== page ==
South East Asian cookbooks
Find culinary inspiration in recipes from Thailand, Indonesia, Burma and beyond
Thai Street Food
David Thompson, Conran Octopus, £40
A bright orange whopper of a book, David Thompson’s latest work weighs nearly 3kg and fills a man-bag or commuter’s rucksack. This is a trophy book destined for the coffee table, not so much the kitchen counter. Earl Carter’s photography of Thai street scenes is stunning. His portraits transport you right there: all that’s missing are the smells and sounds. The photographs dominate the book, but these are interspersed with David Thompson’s words and recipes.
Australian-born Thompson has spent much of the last two decades living in Bangkok, where he has taught himself the Thai language and immersed himself in its food and culture, while researching historical and regional recipes. A recognised expert on the subject, he teaches in Thai culinary academies. He also runs the only Michelin-starred Thai restaurant in the world, Nahm, in London. You might say he’s qualified.
Thompson’s first book, ‘The Top One Hundred Thai Dishes’ (1993, now out of print), is a masterpiece of clearly explained, easy-to-follow recipes (and is the one from where I taught myself to cook Thai food). In contrast, ‘Thai Food’ (2002), while far more erudite and clearly the work of many years of meticulous research, is a reference book rather than a practical recipe book. It’s that pink tome which regularly appears near the top of ‘best-ever cookbook’ lists – but many cooks abandon it after few recipes, preferring simpler dishes they can find online.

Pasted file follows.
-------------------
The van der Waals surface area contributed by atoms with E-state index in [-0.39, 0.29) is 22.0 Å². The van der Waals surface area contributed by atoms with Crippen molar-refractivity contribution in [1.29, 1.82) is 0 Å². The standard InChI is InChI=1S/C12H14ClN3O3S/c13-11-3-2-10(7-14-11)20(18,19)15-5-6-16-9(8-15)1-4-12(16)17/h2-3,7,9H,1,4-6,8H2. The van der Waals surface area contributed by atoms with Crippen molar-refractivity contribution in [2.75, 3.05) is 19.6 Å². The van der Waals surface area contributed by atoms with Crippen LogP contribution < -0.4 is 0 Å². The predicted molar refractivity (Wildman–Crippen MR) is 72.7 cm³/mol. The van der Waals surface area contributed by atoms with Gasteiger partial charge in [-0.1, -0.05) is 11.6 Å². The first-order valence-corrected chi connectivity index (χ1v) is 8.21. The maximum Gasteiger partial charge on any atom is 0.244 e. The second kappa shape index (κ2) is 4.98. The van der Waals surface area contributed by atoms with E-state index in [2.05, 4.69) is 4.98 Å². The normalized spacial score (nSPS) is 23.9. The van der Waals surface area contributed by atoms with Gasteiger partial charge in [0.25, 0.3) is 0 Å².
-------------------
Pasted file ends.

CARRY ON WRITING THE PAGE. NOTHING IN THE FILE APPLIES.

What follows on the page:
Which brings us to ‘Thai Street Food’. It’s well written, and the research is impeccable. But I’ve tried cooking several of the recipes, and had to cut corners with every one. Why? Ingredients such as coriander root or Asian pennywort are hard to locate in London, and no substitute ingredients are suggested. The methods, although correct, are hugely time consuming. I’m not going to make my own red curry paste from scratch every time – in Thailand most people buy theirs fresh from the market, they don’t have time to make their own.
So what’s this book for? Inspiration. It clarifies the difference between a Westernised version of a Thai dish, and how it should be done. It describes the history and context of these dishes. It explains the importance of the balance of flavours. But above all, it gives you a sense of place, and is a joy to leaf through. If you love cooking Thai food, put it on your Christmas wish list (but get a bigger stocking first).
Guy Dimond, Time Out London issue 2095: October 14 - 20 2010